The Zanu-PF commissariat and the ruling party’s Harare provincial leadership have come under fire for failing to transport people to attend yesterday’s burial of national hero Peter Chanetsa in the capital, amid claims of attempts to sabotage the ceremony presided over by Acting President Emmerson Mnangagwa. A significant number of leaders from Harare province were conspicuous by their absence at the National Heroes Acre. Harare provincial chairman Chris Tavengwa’s cellphone went unanswered yesterday, while the province’s commissar Shadreck Mashayamobe’s mobile phone was not reachable.
Unconfirmed reports had it that five buses dispatched to Mashayamombe’s constituency did not subsequently ferry mourners as people were told that the vehicles had mysteriously come without fuel.
Party officials from Mashonaland West province, where Chanetsa hailed from, told reporters that buses from Harare arrived late to pick up mourners.
Mashonaland West requested Zanu-PF’s Politburo to accord Chanetsa hero status. It was also revealed that buses which were expected to pick up people from constituencies in Harare were grounded after “failing” to access fuel.
Zanu-PF Harare secretary for information Abisha Ushewekunze blamed the rains. However, the rains stopped before 9am and proceedings at the National Heroes Acre started after 10am and ended after 1pm.
Said Ushewekunze: “It was really the rains that affected the attendance. We had 20 buses which covered all the 29 constituencies in Harare and all the logistics were there to ferry people but most people did not come because of the rains.”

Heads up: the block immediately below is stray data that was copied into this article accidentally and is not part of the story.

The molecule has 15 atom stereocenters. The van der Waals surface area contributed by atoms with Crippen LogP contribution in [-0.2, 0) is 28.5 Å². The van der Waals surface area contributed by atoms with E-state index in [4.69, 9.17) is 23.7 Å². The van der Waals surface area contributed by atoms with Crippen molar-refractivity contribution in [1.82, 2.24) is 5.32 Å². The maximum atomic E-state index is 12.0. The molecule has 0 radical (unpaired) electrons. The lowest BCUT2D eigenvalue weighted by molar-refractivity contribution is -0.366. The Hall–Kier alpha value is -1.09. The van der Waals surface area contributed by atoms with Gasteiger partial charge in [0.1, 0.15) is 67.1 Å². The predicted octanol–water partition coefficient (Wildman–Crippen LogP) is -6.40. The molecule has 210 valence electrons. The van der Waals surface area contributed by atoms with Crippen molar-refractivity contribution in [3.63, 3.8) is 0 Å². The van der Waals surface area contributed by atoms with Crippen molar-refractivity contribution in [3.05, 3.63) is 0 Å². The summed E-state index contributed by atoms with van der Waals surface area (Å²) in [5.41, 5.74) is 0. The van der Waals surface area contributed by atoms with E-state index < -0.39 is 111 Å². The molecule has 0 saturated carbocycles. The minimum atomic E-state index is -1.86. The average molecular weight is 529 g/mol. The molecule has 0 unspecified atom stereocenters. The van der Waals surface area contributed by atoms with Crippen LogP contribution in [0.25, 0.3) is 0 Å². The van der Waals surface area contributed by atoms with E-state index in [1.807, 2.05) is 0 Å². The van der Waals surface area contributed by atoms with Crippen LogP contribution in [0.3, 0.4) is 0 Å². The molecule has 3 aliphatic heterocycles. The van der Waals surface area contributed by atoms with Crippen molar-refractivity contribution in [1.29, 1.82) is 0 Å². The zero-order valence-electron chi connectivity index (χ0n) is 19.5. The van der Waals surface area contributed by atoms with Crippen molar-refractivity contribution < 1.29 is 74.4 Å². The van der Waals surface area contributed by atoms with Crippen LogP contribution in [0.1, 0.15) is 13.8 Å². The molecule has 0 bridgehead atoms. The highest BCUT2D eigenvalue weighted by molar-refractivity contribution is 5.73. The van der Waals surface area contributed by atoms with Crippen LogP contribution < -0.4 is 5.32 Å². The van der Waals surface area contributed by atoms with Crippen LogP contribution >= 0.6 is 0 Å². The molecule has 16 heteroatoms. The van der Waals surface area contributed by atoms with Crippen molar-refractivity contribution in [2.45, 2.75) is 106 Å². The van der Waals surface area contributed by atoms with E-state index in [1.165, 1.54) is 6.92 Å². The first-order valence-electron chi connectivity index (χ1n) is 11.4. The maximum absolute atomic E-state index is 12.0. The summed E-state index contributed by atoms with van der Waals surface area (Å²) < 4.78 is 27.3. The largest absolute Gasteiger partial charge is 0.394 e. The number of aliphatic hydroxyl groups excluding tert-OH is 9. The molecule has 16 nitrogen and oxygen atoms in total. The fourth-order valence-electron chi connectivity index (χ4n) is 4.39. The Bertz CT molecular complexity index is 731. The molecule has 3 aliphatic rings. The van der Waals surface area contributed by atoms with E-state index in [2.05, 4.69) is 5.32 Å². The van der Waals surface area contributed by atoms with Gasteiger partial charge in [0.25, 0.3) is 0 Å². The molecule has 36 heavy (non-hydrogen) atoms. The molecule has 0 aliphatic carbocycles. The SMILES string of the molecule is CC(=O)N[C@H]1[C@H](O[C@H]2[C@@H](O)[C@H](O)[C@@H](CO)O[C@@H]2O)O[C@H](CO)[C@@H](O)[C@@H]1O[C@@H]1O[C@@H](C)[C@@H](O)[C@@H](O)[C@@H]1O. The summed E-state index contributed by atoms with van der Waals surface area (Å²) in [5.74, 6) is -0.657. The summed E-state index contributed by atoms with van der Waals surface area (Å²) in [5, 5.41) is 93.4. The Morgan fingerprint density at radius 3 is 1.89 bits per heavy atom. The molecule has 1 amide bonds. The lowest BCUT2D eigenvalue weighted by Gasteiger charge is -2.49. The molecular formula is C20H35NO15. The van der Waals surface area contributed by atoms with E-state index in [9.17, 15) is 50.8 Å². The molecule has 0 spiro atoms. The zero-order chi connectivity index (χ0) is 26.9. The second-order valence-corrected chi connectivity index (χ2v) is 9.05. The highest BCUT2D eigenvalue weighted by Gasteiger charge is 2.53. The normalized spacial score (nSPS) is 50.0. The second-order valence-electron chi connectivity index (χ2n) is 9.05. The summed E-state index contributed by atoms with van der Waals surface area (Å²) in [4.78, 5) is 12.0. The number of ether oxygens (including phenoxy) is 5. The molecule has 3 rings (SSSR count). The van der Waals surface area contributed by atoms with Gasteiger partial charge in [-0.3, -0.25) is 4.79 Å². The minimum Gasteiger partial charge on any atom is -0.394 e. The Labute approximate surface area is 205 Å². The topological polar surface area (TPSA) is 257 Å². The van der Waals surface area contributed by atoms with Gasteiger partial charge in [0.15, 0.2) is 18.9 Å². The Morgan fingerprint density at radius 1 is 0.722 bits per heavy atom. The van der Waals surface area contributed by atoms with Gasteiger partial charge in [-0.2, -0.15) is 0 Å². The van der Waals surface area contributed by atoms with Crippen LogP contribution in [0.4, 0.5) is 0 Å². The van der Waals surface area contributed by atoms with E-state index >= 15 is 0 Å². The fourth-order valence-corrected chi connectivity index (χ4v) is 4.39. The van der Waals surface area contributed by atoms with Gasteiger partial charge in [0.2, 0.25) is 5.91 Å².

Asked why most of the Harare leadership was absent and about the alleged disappearance of fuel, Ushewekunze responded: “I really can’t say there is any other reason besides the rains. I can’t comment beyond that.”
Mashonaland West secretary for administration Simbarashe Ziyambi, however, said things “had not been organised properly”.
“Traditionally the buses come from Harare to respective districts during the night so that when people see them they confirm with certainty that they will travel the following day. This time around it was different because the buses arrived in the morning. People are used to getting picked up at around 4 to 5am in the morning so the delays definitely put-off some people who are acquainted with the usual procedures.
“I can say with certainty that the majority of people in the terraces where from Mashonaland West. We also had two buses which had breakdowns, but out the nine buses seven made it to the venue and we were well represented,” he said.
A provincial member said the National Commissariat should sort out the structural mess in the province as it was unclear who was the local political commissar as there were fights between Cdes John Yotamu and Saidi Kadhoza from Zvimba district.
This, he said, made it difficult to organise logistics and rectify errors.
Mashonaland West provincial chairman Ephraim Chengeta, who attended the burial, blamed logistical challenges and morning rains for the lower than usual attendance. “Most mourners were stranded because some of the buses arrived late while others have been affected by the heavy rains,” he said
Zanu-PF National Political Commissar Saviour Kasukuwere, who was part of the proceedings, said there were “organisational problems”.
“I think there was a problem on the part of the Ministry of Home Affairs in terms of organisation because we are told that some buses failed to access fuel thereby failing to pick up some people.
“But to be honest with you, the crowd was decent considering that some people are on holidays and many are busy with farming. Instead we must thank those who braved the weather to come.”